When I tried to understand the Zillow model last week (Part I and Part II of membership reinvention) it struck me more forcefully than ever before: associations once “owned” the concepts of membership and peer communities. Yet, others outside the sector, like Zillow, have evolved them and recalibrated the concept through technology to reflect the way people define and make use of “community” today. In today’s connected world “community” is no longer a sideline but instrumental to the way people socialize (see Facebook for example); learn, do business, collaborate, access information, establish reputation, create and share value. Zillow is one of many businesses that have made access to the community, itself, their primary business model and competitive advantage. And here is the important shift that has been taking place. If your customers’ value is derived through on-going access to a community of integrated services, peer relationships and resources, they are not just consumers of goods but, in essence, members of that community. This is why business and revenue models in this economy have been increasingly shifting to membership relationships and subscriptions.
This is association territory but with a profound twist. Most associations call themselves membership organizations but are run as commodity sales businesses. Their models are not based on member interaction. For the most part, their membership community is not leveraged in terms of its economics of scale and members' knowledge capital to provide advantages that members could not get on their own (other than discounts). Most associations have not migrated to online community platforms to unlock new dimensions of value and enable new levels of collaboration that other service providers offer their members. Operations and metrics reflect product-based rather than relationship-based management. The subscription economy that is emerging has been developing relationship- rather than product-based metrics that would also apply, in different variations depending on the situation, to non-profit membership organizations like associations. So how would you run a business on the basis of subscriptions rather than fees for pre-packaged benefits?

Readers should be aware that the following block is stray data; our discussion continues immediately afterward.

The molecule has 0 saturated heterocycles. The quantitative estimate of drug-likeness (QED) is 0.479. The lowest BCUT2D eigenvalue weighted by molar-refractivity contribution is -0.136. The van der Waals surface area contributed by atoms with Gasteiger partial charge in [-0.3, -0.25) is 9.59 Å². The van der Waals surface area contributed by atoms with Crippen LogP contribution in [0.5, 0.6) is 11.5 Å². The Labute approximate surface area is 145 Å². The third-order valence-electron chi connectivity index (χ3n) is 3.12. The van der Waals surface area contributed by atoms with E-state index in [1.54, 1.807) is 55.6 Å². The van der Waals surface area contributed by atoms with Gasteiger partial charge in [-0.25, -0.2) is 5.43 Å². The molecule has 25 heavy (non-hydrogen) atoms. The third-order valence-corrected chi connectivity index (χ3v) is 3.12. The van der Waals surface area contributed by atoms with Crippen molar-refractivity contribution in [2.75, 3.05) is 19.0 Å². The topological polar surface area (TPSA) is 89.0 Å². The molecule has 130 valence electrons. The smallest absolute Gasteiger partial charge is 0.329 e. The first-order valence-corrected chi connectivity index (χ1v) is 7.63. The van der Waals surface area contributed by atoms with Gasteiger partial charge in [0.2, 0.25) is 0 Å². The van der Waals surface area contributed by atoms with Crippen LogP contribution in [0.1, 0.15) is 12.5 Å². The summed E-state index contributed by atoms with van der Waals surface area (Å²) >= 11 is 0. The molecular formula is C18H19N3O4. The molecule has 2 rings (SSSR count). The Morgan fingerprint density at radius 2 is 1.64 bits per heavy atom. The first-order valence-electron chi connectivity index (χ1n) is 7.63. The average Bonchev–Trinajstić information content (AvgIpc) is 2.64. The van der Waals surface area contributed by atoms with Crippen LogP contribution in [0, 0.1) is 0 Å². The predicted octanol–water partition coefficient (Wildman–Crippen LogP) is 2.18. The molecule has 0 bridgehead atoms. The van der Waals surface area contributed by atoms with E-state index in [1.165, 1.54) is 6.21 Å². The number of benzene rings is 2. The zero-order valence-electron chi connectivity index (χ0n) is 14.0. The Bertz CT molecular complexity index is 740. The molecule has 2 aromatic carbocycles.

Zuora’s Brian Bell sums up the difference between product and subscription-based management as follows:
“In a product economy, you are selling units, you look back and you say how many number of widgets did I sell? How many bottles of Coke did I sell? How many iPhones did I sell? That’s how you measure your success, where in a subscription economy your focus is on the relationship. How many customers did I acquire? If you look at and imagine, how many customers came in? How many converted? How many did I acquire? How many have I retained?
Instead of pricing per unit it’s all about service plans, so do we have bundle plans? Do we have a gold, silver, platinum? Do we have plans that are monthly, weekly, or daily, are they based on usage or based on user? How are we going to price the plans? They are not one time orders that are recurring, multiple orders of a life time of a customer.”
According to Bell, these are the metrics that matter:
Retention Rate: How much of your ARR are you keeping every year?
Recurring Profit Margin: It is your annual recurring revenue less churn minus the cost to run a deliver that service, and
Growth Efficiency: How much does it cost you to acquire a new dollar business? These are the three key metrics of this Subscription Economy.